New and Confused Coal Guy Wanna Be

A Coal stoker furnace or stove controls most operations including automatically feeding the coal. They are quite similar to any conventional oil and gas units and easily operated for extended periods of time. They commonly use rice coal but may use larger sizes like buckwheat. They can be used as primary heat, supplementary heat or have a dual set up with your existing oil/gas furnace.
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Brian A
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Posts: 1
Joined: Fri. Jun. 27, 2008 11:29 am
Stove/Furnace Make: Not a coal burner....yet

Post Fri. Jun. 27, 2008 8:26 pm

Hello all,

I have been reading this thread for about two months now and finally decided to become a member and buy a coal boiler. There is a lot of great information here. I am very concerned with heating my house next winter. I heat my water and house with propane. I have a propane boiler tied into some baseboard heaters. I was getting $1000.00 propane bills last winter about every five to six weeks to heat my water and my house to 60 degrees. It was miserable and I promised my wife we would not go through that again. I read a ton of threads because I did not want to ask the same question that others have asked, but I am still confused, so here is my question.

I have been looking at the Keystoker KA-6. My current propane boiler has a net output of 130,000 BTUs. The KA-6 has a net of 122,000 BTU with a Gross of 144,000 BTU. Looks like it is close enough to what I have however after measuring all my baseboard heaters and multiplying by four like a previous thread said to do, I came up with 700 square feet of load. The max for this boiler is just under this at 675 square feet. Will this be adequate? The salesman told me it is better to operate a smaller boiler at max power than a larger one that just idles all winter long. Is this true?

I am also looking at the Harman VF3000, it says it will heat 3000+ square feet yet it only puts out 95,000 BTU. According to these advertisements, it looks like the VF3000 would be big enough, but after reading the adds for a Keystoker KA-6 which looks bigger, it looks like that wont even be big enough. Do I have to go to a Keystoker KB-8 or something bigger than a Harman VF3000?

I am on a tight budget, so I don’t want to go too big, but after spending all this money, I don’t want to be stuck with something that is not up for the job either. I would like to get off of propane completely.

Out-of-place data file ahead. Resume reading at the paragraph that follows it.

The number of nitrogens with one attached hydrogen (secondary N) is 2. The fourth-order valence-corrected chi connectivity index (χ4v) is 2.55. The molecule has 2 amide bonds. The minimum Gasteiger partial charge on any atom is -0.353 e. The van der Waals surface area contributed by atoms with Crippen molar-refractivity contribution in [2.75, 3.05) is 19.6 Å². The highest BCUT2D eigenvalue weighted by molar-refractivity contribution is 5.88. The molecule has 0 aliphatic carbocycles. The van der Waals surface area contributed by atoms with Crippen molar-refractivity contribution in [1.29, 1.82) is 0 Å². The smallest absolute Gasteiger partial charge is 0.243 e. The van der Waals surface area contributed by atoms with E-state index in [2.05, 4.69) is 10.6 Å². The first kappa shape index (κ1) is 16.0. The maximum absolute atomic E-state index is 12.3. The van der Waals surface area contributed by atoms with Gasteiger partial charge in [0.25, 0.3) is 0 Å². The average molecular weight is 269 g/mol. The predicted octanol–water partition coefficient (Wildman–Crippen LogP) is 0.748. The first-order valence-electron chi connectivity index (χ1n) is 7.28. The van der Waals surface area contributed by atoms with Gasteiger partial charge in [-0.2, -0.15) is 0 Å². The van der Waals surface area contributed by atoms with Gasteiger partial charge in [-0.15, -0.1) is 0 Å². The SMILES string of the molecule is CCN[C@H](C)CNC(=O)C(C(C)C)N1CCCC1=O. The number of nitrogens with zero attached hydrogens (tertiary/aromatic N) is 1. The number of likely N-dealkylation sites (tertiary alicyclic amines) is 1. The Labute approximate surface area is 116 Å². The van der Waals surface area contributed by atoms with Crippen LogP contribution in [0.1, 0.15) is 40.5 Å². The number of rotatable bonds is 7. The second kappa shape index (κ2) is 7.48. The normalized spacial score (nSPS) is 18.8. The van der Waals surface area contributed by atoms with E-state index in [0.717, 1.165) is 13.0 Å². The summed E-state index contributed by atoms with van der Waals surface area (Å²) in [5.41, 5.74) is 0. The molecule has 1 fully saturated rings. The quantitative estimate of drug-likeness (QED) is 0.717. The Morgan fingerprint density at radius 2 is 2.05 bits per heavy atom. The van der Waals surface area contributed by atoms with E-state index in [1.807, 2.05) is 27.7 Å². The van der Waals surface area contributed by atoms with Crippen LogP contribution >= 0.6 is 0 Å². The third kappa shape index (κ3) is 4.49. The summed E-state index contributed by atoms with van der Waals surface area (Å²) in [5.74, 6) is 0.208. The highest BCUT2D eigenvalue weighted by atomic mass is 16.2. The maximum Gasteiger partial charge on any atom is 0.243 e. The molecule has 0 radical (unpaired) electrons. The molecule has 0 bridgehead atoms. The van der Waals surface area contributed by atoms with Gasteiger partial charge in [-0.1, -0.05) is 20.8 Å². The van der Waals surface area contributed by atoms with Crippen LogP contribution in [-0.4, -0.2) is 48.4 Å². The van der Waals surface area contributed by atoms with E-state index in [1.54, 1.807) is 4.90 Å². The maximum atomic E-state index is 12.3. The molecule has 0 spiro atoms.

Thanks for everyone’s time and help. I need to make a fast decision since the wait time for both models is already out to January of 09’….and I thought I was the only one thinking about coal. :oops:


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Posts: 2606
Joined: Fri. Jan. 26, 2007 2:51 am
Stoker Coal Boiler: Keystoker KA-6
Coal Size/Type: Rice from Schuylkill County
Location: Parts Unknown

Post Fri. Jun. 27, 2008 11:17 pm

Based on the info you give I would say the KA-6 is a close match. For a bit more money the A-A 130 or the AHS 130 would be a choice as well as an EFM 520. If your propane boiler does not seem to be grossly oversized I think the Harman could be too small. Advertising how many square feet a boiler can heat is a little misleading because you need to know how cold it gets on average in the winter, how well insulated the house is and how tight the house is as far as air infiltration around doors and windows etc. If I were you I would get a KA-6 before the KB-8. The worst that would happen is the heat could not keep up on the coldest of days and this could be only a matter of hours in a year or not at all in a mild winter. If the house has old windows or no or poor insulation this is where you could spend a few dollars and the KA-6 would be more than up to the job.

Good luck in your pursuit.
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Stoker Coal Boiler: Axeman Anderson 260M
Coal Size/Type: Pea
Location: Guilford, Connecticut

Post Sat. Jun. 28, 2008 9:27 am

Brian A wrote:The salesman told me it is better to operate a smaller boiler at max power than a larger one that just idles all winter long. Is this true?

Yes, it is. Remember that a solid fuel boilers output is continuous and that gas/oil burners will fire only on demand so don't be too worried about the output ratings. My coal boiler is in the 95K range and the oil is at 138K, never had a problem keeping up and my home is warmer and more comfortable on coal as the cellar and floors are warm as toast. It is a bit of a shock in the spring after you shut down your coal appliance, you would think the cellar was a walk in freezer!

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